Zimdancehall, the law and sexual innuendo

I remember back in the day when I was just a 20-year-old college boy trying, with little success, to charm a next-door girl in my hood, and I got myself into some serious trouble in the process.


The girl was still in high school, doing her A’ Levels, but was already showing signs she was growing into a fine young woman who had it all — beautiful brown eyes, coral-black hair, lilac soft lips, glossy dark skin, and she carried her wasp-waisted body with some kind of an elegance that melted my young self.

So, whenever I got the chance to talk to her, or walk her down the street – something that made me feel like a king among all the other boys — she told me she loved music.

The trouble started when I decided to steal a DVD from one of my brothers’ collection and I gave it to my prospective bae as a gift.

This was an unmarked DVD that I had never seen my brother play, and it was right on the bottom of the pile, so I assumed he had forgotten about it.

“I am going to play it right away,” the girl said. Little did I know the DVD was a collection of X-rated music videos, including R Kelly and Jay Z’s Fiesta in which girls dance topless.

Before long, my girl’s mother was at our house, the DVD in her hand, demanding to know why I gave her daughter an X-rated DVD.

This alerted my brother and the whole thing escalated. I was heavily reprimanded and I lost my girl. But that was just the early 2000’s when X-rated content was easy to store away from children.

More than a decade later, with the advent of smartphones that can carry tonnes of videos, relatively affordable internet and unlimited access to any content, the gates have been broken, and the old ways of censorship do not work effectively anymore.

Had it been now, I would have simply sent the music videos to my prospective girl on Whatsapp and no one else would have known!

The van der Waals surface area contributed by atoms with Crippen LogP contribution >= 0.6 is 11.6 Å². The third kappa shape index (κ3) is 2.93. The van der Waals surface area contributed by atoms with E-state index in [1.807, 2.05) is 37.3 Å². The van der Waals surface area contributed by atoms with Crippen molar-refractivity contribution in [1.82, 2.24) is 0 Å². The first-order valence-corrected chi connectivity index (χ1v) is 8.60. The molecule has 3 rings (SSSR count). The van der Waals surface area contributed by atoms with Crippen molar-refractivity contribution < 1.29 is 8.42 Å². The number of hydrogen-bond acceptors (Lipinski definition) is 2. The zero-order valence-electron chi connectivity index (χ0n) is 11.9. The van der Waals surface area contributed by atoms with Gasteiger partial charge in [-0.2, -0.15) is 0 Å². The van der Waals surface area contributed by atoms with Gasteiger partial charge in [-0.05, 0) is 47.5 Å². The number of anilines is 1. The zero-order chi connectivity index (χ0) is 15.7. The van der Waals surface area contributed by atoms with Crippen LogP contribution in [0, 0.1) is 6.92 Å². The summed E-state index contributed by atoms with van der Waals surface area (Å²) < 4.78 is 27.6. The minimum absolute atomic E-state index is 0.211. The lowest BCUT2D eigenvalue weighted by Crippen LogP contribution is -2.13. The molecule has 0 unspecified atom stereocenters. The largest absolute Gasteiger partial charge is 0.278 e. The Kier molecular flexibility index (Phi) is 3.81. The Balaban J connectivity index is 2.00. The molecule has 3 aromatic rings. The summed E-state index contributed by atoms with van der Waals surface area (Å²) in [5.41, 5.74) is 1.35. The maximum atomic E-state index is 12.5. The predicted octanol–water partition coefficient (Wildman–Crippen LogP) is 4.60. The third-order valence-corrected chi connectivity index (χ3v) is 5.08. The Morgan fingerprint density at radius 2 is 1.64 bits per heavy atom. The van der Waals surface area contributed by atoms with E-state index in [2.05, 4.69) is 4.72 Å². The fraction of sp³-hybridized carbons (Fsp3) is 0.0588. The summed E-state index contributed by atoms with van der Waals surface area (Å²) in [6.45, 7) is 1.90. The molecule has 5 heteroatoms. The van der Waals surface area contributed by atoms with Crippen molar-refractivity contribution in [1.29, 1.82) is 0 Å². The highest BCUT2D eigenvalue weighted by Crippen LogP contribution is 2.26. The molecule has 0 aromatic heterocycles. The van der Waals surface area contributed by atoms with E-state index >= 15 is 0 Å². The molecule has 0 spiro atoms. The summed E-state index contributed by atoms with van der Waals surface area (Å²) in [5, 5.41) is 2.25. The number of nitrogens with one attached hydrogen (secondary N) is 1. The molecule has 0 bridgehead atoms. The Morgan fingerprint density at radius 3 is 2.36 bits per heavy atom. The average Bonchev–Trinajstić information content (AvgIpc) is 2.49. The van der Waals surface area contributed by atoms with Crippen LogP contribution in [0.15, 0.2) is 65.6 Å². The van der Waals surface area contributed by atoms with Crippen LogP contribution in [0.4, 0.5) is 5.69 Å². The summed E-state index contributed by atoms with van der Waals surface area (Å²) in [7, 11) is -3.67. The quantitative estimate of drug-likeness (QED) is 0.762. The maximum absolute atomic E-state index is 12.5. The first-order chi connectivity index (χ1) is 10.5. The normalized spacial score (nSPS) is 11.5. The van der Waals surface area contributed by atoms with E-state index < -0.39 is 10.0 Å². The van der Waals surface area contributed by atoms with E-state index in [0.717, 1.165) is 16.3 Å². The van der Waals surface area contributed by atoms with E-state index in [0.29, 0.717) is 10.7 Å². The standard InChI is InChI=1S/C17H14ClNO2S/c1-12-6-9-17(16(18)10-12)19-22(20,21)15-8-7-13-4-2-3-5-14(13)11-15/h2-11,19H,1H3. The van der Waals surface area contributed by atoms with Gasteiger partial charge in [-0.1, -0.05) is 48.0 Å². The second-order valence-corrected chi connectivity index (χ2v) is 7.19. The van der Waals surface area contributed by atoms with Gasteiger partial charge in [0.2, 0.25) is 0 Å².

Which is why it is quite curious how dancehall musician Seh Calaz would be fined for contravening the Censorship and Entertainment Control Act for recording a not-so-explicit song, Hohwa.

Seh Calaz was fined under the Censorship and Entertainment Control Act (Chapter 10:04 that regulates and controls the public exhibition of films; importation, production, dissemination and possession of undesirable or prohibited video and film material, publications, pictures, statues and records; the nature of acceptable public entertainments; and to provide for matters incidental to the foregoing.

In the song, Seh Calaz is clearly talking about sexual conduct, but uses otherwise clean language, and innuendos that can be deciphered or interpreted anyhow.

This is the same with Ricky Fire’s Bedroom Match, a song that can be interpreted to be about a sex date between two people, but again, it is interpretation.

That is what art is about — artistes write lyrics in a way that allows us listeners to interpret in our own way, and unless there are clearly vulgar words, censoring such work of art would be tantamount to stifling artistic creativity.

If all songs with sexual innuendos were to be subjected to the same censorship process, then which artiste would be spared?

Even our forgotten Calisto Nyamhute of the Special Meat fame would be pulled out of his hibernation to face the music, as it were. Boom Betto of the Munodonhedza Musika fame, Tocky Vibes of Ndakundikana, Soul Jah Love’s Ndongosimudza Musoro, among many others, will all be charged.

In addition to the problem that comes with the censorship process, interpreting works of art instead on using factual evidence like the existence of clearly vulgar language, the process itself is way outdated.

In the digital age, copies of artworks are not just physical anymore. Music, videos and other art works are circulating freely on social media platforms, and if there is to be any censorship — of which there is no need — it will not work using the archaic methods.

The very existence of the Censorship Board and the archaic censorship laws in this country is not necessary.

I believe that the government and relevant authorities should move towards establishing a process that allows the categorisation of content based on its rating.

This helps users choose what is best for them, their children in accordance to their values, traditions, customs and other factors that determine choice of content.

This is critical, because as far as I have observed, there is no attempt to do that, even on our national television and radio compared to what other countries.

There is need for the Censorship Board to be reformed, and its modus operandi revised in light of new technological developments and international trends.

Stakeholders’ must push for the modernisation of the laws governing content distribution.

As Seh Calaz — who was convicted and fined $100 — argued, the song in question was a leaked club version. And music can be leaked by anyone over whom the artiste has no control. On Youtube, certain songs have different versions and are classified accordingly to allow users to select their preferred choices.

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